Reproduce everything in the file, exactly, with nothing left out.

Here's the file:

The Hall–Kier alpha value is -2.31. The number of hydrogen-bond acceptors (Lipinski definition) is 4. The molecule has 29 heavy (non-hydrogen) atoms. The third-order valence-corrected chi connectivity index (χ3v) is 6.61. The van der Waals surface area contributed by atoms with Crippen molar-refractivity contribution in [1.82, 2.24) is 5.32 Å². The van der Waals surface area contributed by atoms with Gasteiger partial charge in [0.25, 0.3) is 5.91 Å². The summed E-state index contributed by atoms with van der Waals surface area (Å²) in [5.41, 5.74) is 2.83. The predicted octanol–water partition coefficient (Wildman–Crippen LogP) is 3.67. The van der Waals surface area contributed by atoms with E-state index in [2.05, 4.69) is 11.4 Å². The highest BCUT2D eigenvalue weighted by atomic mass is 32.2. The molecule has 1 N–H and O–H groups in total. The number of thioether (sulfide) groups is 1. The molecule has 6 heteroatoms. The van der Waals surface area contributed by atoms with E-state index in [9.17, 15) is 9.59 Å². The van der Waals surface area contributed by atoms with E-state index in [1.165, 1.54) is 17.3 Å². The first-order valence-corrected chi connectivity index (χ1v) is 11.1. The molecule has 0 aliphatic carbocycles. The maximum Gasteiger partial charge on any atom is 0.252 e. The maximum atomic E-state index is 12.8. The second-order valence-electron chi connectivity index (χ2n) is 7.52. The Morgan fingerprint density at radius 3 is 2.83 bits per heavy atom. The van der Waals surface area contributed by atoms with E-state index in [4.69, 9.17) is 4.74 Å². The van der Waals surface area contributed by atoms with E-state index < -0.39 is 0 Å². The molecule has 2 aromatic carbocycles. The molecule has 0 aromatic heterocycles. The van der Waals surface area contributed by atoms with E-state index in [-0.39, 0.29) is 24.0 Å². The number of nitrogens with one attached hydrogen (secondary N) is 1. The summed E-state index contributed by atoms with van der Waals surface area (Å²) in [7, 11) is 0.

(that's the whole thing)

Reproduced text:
The Hall–Kier alpha value is -2.31. The number of hydrogen-bond acceptors (Lipinski definition) is 4. The molecule has 29 heavy (non-hydrogen) atoms. The third-order valence-corrected chi connectivity index (χ3v) is 6.61. The van der Waals surface area contributed by atoms with Crippen molar-refractivity contribution in [1.82, 2.24) is 5.32 Å². The van der Waals surface area contributed by atoms with Gasteiger partial charge in [0.25, 0.3) is 5.91 Å². The summed E-state index contributed by atoms with van der Waals surface area (Å²) in [5.41, 5.74) is 2.83. The predicted octanol–water partition coefficient (Wildman–Crippen LogP) is 3.67. The van der Waals surface area contributed by atoms with E-state index in [2.05, 4.69) is 11.4 Å². The highest BCUT2D eigenvalue weighted by atomic mass is 32.2. The molecule has 1 N–H and O–H groups in total. The number of thioether (sulfide) groups is 1. The molecule has 6 heteroatoms. The van der Waals surface area contributed by atoms with E-state index in [9.17, 15) is 9.59 Å². The van der Waals surface area contributed by atoms with E-state index in [1.165, 1.54) is 17.3 Å². The first-order valence-corrected chi connectivity index (χ1v) is 11.1. The molecule has 0 aliphatic carbocycles. The maximum Gasteiger partial charge on any atom is 0.252 e. The maximum atomic E-state index is 12.8. The second-order valence-electron chi connectivity index (χ2n) is 7.52. The Morgan fingerprint density at radius 3 is 2.83 bits per heavy atom. The van der Waals surface area contributed by atoms with E-state index in [4.69, 9.17) is 4.74 Å². The van der Waals surface area contributed by atoms with E-state index < -0.39 is 0 Å². The molecule has 2 aromatic carbocycles. The molecule has 0 aromatic heterocycles. The van der Waals surface area contributed by atoms with E-state index in [-0.39, 0.29) is 24.0 Å². The number of nitrogens with one attached hydrogen (secondary N) is 1. The summed E-state index contributed by atoms with van der Waals surface area (Å²) in [7, 11) is 0.